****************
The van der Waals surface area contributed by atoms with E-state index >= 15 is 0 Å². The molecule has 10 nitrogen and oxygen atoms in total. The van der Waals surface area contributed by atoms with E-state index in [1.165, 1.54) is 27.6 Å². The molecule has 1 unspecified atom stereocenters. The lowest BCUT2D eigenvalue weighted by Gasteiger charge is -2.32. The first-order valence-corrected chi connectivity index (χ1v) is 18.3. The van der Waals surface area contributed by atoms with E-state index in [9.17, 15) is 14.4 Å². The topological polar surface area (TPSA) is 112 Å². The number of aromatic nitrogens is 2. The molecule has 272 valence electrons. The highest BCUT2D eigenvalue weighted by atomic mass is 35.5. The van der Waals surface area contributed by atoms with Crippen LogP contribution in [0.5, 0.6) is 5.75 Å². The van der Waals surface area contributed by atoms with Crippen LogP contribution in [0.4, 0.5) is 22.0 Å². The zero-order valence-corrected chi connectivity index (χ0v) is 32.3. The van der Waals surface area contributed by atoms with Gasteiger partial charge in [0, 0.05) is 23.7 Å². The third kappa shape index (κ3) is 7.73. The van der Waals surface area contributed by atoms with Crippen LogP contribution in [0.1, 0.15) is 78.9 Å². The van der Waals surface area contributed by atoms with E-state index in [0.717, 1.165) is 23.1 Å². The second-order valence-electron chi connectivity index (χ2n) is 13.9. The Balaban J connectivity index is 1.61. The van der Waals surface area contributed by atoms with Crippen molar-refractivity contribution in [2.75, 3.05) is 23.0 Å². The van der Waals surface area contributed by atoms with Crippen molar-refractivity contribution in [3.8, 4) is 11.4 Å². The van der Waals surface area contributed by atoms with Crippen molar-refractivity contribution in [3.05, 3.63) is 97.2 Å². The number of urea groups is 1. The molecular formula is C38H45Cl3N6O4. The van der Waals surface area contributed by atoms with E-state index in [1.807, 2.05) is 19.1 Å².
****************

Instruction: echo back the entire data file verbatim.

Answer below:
The van der Waals surface area contributed by atoms with E-state index >= 15 is 0 Å². The molecule has 10 nitrogen and oxygen atoms in total. The van der Waals surface area contributed by atoms with E-state index in [1.165, 1.54) is 27.6 Å². The molecule has 1 unspecified atom stereocenters. The lowest BCUT2D eigenvalue weighted by Gasteiger charge is -2.32. The first-order valence-corrected chi connectivity index (χ1v) is 18.3. The van der Waals surface area contributed by atoms with E-state index in [9.17, 15) is 14.4 Å². The topological polar surface area (TPSA) is 112 Å². The number of aromatic nitrogens is 2. The molecule has 272 valence electrons. The highest BCUT2D eigenvalue weighted by atomic mass is 35.5. The van der Waals surface area contributed by atoms with Crippen LogP contribution in [0.5, 0.6) is 5.75 Å². The van der Waals surface area contributed by atoms with Crippen LogP contribution in [0.4, 0.5) is 22.0 Å². The zero-order valence-corrected chi connectivity index (χ0v) is 32.3. The van der Waals surface area contributed by atoms with Gasteiger partial charge in [0, 0.05) is 23.7 Å². The third kappa shape index (κ3) is 7.73. The van der Waals surface area contributed by atoms with Crippen LogP contribution in [0.1, 0.15) is 78.9 Å². The van der Waals surface area contributed by atoms with E-state index in [0.717, 1.165) is 23.1 Å². The second-order valence-electron chi connectivity index (χ2n) is 13.9. The Balaban J connectivity index is 1.61. The van der Waals surface area contributed by atoms with Crippen molar-refractivity contribution in [2.75, 3.05) is 23.0 Å². The van der Waals surface area contributed by atoms with Crippen molar-refractivity contribution in [3.8, 4) is 11.4 Å². The van der Waals surface area contributed by atoms with Crippen molar-refractivity contribution in [3.05, 3.63) is 97.2 Å². The number of urea groups is 1. The molecular formula is C38H45Cl3N6O4. The van der Waals surface area contributed by atoms with E-state index in [1.807, 2.05) is 19.1 Å².